Mary Beard’s book Civilisations: How Do We Look/The Eye of Faith (public library) is about the way we look at art and the notions we have about it. A renowned historian of the ancient world looks at the way people throughout history thought of art and expressed their ideas of themselves by both creating it and interacting with it. The Soviet example is a good illustration for Beard’s idea of art as used to inscribe certain values and principles into the landscape and into daily life.

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Days of Reading

Two weeks ago, talking about an essay by Marcel Proust, I wrote about the place that the word “reading” evokes for me. Finding myself in this very spot, I wanted to share it with you. It’s located near Poltava, one of the oldest towns in Ukraine, although our garden is far enough from the bustle of the town. The apricot tree I mentioned has long been gone, as have the people who planted the garden, my great-grandparents, but the cherry orchard, the hammock, the thicket of jasmine are still there. And so I am with my book.

I spread the blanket under the bush we call “the nightingale’s tree.” It grows tall fronds covered with fuzzy, honey-smelling white blossoms. The cherries are still green, but it’s still early, it’s still spring, and I don’t rush headlong into summer.

My book today is Vivre Dans Le Feu: Confessions (Living in the Fire: Confessions) by Marina Tsvetaeva. It’s a compilation of the poet’s letters and diaries made and commented by the late Tsvetan Todorov. In English, I recommend a similar compilation, but spanning only the years between 1917 and 1922, Earthly Signs, recently translated and edited by the New York Review of Books. On the other hand, if you’re new to Tsvetaeva’s poetry, I would suggest starting with her magnificent The Poem of the EndThe Poem of the Mountain, and The Ratcatcher.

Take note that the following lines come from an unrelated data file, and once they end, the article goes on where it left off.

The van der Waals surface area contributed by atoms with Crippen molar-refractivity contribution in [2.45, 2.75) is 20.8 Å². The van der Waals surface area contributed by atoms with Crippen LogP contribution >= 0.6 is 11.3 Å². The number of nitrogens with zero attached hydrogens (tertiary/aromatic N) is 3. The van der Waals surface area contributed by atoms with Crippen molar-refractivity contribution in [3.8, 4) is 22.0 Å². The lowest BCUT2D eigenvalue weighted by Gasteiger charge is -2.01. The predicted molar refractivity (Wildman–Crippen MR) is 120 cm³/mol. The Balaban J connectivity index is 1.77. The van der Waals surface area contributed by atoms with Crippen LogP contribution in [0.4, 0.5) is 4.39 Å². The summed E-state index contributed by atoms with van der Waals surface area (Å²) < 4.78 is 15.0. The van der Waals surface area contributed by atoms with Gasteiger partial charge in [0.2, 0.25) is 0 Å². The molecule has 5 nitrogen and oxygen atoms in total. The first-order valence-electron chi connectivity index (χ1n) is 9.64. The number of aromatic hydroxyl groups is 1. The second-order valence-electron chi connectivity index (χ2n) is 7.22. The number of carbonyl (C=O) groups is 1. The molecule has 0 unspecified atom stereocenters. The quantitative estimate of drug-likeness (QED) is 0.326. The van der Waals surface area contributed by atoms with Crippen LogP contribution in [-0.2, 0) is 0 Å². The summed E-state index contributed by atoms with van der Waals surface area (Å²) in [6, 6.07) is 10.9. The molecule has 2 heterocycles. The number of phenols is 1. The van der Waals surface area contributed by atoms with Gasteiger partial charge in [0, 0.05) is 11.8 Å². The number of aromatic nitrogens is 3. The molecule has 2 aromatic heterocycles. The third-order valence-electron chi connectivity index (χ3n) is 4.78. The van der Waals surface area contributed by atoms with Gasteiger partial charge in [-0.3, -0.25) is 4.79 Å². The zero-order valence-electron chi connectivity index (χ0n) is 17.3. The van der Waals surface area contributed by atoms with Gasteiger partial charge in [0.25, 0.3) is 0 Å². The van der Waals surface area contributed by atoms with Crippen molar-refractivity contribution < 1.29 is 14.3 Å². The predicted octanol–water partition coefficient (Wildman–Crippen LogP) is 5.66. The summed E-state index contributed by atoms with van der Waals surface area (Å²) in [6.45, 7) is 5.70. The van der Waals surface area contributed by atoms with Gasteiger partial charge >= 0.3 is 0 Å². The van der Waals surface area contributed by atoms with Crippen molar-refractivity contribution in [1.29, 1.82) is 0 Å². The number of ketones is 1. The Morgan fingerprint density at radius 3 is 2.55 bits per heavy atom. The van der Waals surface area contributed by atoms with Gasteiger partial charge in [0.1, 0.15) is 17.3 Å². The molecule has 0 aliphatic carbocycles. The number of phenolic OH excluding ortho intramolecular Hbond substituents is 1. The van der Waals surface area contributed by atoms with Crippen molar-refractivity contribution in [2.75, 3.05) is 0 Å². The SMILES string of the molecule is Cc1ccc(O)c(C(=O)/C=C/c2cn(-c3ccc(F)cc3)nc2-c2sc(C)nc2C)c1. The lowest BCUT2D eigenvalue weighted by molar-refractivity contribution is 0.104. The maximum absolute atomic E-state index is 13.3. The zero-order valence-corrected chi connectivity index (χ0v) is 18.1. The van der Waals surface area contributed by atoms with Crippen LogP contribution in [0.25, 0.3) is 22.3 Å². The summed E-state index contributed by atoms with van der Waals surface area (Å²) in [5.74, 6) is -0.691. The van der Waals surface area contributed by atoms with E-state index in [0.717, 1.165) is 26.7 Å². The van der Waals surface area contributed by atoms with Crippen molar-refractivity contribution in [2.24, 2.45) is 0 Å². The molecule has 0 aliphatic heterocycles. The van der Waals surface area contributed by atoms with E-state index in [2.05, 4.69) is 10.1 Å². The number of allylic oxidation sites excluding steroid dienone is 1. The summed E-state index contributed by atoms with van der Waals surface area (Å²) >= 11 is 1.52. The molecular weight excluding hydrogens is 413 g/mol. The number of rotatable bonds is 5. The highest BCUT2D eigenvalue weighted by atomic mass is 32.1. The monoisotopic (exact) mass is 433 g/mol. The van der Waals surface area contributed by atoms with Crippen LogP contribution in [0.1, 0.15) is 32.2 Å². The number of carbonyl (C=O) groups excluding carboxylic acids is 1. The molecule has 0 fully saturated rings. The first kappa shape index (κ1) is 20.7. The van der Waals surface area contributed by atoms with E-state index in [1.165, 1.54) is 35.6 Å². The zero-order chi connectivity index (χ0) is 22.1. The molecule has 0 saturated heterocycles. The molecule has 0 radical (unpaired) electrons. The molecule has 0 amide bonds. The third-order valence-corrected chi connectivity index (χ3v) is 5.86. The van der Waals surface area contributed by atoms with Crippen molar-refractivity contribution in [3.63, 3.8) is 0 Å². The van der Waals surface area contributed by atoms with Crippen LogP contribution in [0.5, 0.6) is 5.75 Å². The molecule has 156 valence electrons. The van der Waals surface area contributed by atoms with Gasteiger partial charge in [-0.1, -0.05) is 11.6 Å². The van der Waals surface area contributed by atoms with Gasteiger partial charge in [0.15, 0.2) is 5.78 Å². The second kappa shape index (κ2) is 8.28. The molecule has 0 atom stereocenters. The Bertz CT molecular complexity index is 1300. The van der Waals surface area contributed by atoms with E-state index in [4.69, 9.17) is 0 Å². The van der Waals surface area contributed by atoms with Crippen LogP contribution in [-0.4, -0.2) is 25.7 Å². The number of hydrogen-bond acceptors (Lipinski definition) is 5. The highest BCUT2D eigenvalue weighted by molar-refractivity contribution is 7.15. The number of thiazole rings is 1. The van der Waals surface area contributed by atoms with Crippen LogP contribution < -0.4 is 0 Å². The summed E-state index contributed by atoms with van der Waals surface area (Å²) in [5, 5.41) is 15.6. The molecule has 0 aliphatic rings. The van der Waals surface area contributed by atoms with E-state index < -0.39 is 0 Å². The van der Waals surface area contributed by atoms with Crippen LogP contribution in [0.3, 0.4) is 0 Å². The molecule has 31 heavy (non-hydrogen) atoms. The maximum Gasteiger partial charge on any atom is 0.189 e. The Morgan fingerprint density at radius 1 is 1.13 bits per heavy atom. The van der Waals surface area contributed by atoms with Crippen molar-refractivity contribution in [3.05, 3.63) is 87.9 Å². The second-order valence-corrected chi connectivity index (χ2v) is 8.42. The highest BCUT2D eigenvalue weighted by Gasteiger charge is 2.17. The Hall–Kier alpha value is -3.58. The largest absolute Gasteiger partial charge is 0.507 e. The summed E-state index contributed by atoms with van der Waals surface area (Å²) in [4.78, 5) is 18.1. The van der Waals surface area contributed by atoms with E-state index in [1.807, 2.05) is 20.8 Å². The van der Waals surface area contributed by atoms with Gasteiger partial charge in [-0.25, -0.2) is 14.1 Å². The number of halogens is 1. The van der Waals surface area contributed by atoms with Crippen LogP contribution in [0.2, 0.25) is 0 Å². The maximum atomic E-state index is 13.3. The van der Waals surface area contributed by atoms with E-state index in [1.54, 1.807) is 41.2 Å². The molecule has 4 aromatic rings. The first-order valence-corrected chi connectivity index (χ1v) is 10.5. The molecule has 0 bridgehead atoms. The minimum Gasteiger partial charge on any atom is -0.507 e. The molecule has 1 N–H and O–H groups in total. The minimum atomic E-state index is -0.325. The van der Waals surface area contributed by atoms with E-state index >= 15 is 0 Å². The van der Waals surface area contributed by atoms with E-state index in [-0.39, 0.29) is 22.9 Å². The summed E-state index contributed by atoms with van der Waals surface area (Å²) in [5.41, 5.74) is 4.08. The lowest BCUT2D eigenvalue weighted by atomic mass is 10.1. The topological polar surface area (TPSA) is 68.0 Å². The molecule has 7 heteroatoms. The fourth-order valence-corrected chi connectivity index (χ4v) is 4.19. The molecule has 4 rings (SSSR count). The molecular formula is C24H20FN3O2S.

Perhaps, I’ve asked you this already, but if not, where do you like reading?

Marcel Proust on Reading and Recapturing Time

If you were to give me the word ‘reading’ and ask me to describe the first thing that it evokes, I’d describe a secluded corner in my grandmother’s garden where an old apricot tree cleaved in two by a bolt of lightning grew a wild canopy and made for a perfect hideaway. I would spend hours reading under the apricot tree’s branches, occasionally reaching for a fuzzy, under-ripe fruit. In my memory it’s not the individual books themselves that stand out, but rather the pleasure of reading and the emotions it inspired. And the sour almond taste of green apricots.